Yun Huang

Date of Award


Degree Type

Closed Dissertation

Degree Name

Doctor of Philosophy (PhD)



First Advisor

Jenny J. Yang - Chair

Second Advisor

Edward Brown

Third Advisor

Giovanni Gadda

Fourth Advisor

Zhi-ren Liu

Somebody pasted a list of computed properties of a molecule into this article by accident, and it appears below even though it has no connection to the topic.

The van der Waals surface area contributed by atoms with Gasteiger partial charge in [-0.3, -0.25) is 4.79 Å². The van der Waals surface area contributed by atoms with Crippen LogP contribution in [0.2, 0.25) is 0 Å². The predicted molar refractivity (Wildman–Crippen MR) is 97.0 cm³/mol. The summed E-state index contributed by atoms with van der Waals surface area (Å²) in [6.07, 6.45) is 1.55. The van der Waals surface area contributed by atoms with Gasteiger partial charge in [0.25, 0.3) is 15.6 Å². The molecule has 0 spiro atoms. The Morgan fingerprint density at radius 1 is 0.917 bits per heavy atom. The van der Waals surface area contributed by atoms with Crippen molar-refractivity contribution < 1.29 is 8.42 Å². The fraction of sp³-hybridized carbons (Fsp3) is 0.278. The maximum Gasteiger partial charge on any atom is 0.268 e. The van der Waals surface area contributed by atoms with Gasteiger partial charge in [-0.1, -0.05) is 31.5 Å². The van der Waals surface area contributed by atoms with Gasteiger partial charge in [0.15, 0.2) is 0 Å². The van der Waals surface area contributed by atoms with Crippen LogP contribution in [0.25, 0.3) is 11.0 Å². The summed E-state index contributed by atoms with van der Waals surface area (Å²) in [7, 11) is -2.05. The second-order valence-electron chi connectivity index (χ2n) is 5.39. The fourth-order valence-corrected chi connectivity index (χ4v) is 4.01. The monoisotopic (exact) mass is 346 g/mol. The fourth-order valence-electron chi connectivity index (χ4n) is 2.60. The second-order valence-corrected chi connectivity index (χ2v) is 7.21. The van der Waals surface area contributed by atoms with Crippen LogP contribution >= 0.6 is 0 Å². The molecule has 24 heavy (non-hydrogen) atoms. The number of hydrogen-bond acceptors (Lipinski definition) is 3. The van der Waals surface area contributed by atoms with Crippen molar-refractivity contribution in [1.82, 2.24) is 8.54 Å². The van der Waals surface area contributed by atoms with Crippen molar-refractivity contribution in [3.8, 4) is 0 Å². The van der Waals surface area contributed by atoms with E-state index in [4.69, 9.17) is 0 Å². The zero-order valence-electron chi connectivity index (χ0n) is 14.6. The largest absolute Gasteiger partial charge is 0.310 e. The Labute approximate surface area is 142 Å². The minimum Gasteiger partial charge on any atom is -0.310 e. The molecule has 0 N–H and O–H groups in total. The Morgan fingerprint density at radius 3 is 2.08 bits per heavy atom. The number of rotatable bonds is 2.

Ca2+, both as a first and a second messenger, is closely involved in the modulation and regulation of numerous important cellular events, such as cell proliferation, differentiation and cell death. Fine-tuned Ca2+ signaling is achieved by its reversible or irreversible binding to a repertoire of Ca2+ signaling molecules. Among them, the extracellular calcium sensing receptor (CaSR) senses Ca2+ concentration ([Ca2+]o) in the milieu outside of cells where Ca2+ serves as a first messenger. An array of naturally-occurring mutations in CaSR has been found in patients with inherited disorders of Ca2+ homeostasis, leading to abnormal intracellular responses toward [Ca2+]o. In the present study, we have computationally predicted and experimentally characterized the metal-binding properties of five Ca2+-binding sites within CaSR and the accompanying metal--induced conformational changes by using two complementary methods-the grafting approach and the subdomain approach. Based on our results, a model has been proposed to explain the distinct CaSR-mediated responses toward abnormally ¡°high¡± or ¡°low¡± extracellular Ca2+ levels. In addition, we predicted and verified the interaction between CaSR with the most ubiquitously expressed four EF-hand-containing intracellular Ca2+ sensor protein, calmodulin (CaM). Our results demonstrate that the C-terminal CaM-binding domain of the CaSR is essential for proper intracellular Ca2+ response to external signals. Furthermore, we have applied the grafting approach to study the metal-binding properties and oligomeric state of the single EF-hand containing protein, STIM1. Our studies confirmed that the single EF-hand motif in STIM1, which resides in an equilibratium between its monomeric and dimeric forms, was capable of binding Ca2+ with a dissociation constant comparable to the ER Ca2+ concentration, suggesting it could function as a ER Ca2+ sensor responsible for sensing the Ca2+ filling state of ER.